Can India’s spirit tax issues be resolved?6th February, 2013 by Chris Mercer
The huge potential of India’s emerging young middle classes is being frustrated by the thorny old issue of excise duty, reports Chris Mercer.
Is there another destination in the known universe that draws such gushing enthusiasm from international distillers, while at the same time remaining so closed to their spirits? Against the odds, India’s stock only rises.
Pernod Ricard’s Paul Scanlon is unequivocal about the place. “It is the most complicated country to deal with in the world,” says the international commercial director of Pernod’s Chivas Brothers whisky and gin business.
Beyond a 150% federal tariff on imported spirits, India’s 28 states have spun a web of regulatory intrigue at the local level. New threads are woven and others cut loose, but progress is often hard to decipher for distillers and consumers alike. “If things work out better for the consumer, that’s just pure luck, I think,” says Delhi-based sommelier Magandeep Singh.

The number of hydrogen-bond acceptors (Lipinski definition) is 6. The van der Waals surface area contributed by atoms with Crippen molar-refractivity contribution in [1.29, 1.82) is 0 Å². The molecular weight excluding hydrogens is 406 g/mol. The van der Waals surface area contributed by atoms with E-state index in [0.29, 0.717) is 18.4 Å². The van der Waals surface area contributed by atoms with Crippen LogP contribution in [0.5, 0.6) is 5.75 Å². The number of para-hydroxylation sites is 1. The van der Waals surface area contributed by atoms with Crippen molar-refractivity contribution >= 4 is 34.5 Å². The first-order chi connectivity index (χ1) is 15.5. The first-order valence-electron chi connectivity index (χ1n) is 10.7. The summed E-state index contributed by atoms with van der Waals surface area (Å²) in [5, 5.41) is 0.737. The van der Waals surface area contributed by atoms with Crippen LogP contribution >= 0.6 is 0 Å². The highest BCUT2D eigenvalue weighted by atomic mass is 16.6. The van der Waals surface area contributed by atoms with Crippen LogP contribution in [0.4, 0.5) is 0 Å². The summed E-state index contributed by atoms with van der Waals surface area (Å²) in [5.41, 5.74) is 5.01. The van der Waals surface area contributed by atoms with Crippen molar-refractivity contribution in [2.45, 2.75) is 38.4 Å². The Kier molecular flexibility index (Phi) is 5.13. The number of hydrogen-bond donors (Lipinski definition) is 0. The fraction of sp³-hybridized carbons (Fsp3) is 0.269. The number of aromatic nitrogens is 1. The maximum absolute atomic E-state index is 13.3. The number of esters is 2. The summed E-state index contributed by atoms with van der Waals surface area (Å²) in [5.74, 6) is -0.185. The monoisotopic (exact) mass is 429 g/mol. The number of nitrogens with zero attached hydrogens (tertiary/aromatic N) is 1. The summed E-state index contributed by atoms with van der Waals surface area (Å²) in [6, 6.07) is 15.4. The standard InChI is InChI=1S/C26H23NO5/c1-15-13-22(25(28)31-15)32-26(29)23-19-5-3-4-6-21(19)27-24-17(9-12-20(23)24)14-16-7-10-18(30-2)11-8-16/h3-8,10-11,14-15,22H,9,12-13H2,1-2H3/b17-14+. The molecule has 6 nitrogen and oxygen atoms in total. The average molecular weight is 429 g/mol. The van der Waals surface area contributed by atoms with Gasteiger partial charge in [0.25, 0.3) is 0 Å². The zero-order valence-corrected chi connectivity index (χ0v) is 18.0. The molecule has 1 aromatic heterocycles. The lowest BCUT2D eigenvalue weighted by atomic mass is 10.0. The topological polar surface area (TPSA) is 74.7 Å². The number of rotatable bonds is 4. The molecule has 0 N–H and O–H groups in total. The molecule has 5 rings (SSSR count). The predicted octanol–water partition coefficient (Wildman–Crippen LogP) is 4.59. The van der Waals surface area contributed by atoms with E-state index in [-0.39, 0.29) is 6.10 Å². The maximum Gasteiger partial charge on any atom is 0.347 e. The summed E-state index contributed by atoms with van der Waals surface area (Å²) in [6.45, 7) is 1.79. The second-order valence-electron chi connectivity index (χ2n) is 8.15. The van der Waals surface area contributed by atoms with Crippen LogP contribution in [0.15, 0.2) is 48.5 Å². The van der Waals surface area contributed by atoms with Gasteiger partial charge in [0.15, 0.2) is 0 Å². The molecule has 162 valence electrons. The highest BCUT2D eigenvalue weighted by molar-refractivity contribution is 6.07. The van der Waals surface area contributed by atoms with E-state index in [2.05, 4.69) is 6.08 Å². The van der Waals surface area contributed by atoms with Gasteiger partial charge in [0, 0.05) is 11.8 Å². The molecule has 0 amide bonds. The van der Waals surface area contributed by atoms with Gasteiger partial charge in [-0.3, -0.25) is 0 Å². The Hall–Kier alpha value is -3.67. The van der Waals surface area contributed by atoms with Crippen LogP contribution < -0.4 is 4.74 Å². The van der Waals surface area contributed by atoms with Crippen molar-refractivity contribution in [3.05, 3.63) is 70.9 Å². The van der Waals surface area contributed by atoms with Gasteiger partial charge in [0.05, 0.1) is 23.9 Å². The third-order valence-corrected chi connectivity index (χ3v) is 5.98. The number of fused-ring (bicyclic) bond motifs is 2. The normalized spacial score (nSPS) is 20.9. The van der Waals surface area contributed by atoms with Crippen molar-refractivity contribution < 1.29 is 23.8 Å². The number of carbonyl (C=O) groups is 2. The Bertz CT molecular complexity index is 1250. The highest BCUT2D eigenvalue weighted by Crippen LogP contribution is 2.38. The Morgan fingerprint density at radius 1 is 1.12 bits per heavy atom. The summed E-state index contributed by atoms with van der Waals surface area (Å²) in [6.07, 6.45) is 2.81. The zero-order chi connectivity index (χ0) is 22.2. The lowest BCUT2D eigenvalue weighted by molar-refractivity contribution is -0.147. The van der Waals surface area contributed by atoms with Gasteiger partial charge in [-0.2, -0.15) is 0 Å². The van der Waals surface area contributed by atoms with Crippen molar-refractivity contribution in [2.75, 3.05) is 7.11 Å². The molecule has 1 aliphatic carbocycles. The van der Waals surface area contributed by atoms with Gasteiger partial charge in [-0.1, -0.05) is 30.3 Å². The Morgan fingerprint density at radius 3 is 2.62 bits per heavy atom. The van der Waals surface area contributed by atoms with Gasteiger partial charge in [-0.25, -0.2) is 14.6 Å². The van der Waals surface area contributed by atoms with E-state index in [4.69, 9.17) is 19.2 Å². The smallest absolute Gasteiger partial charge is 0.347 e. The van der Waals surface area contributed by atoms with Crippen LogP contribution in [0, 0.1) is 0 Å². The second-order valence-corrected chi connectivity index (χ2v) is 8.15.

Still, international spirits makers, and domestic ones to a lesser extent, appear content to humour costly bureaucratic whims for a shot at the big time. “There’s going to be 50 million middle class consumers in 10 years’ time, so it’s clearly a big, big opportunity,” Scanlon says.
He cites forecasts that India will have 22m people earning more than US$100,000 by 2022. That figure is 1m today. The number of those earning at least US$60,000 is set to double to 36m over the same period. India is also bursting with yuppies – young urban professionals – with three-quarters of the population still under 35 years of age.
Plenty of them want a drink, too. It seems sensible to assume that fledgling beer and wine consumption will rise, especially given the arrival of more international players, from Gallo to Heineken. Still, spirits consumption was set to near 2.5 billion litres in 2012, up 56% on five years ago. By the end of 2016, it will rise by another 44%, according to Euromonitor International forecasts.
“People want to be seen drinking vodka – it’s about conspicuous consumption,” reports Singh. And bartenders are also pushing the spirit. “At cocktail competitions, nine times out of 10 it will be vodka-based,” he adds.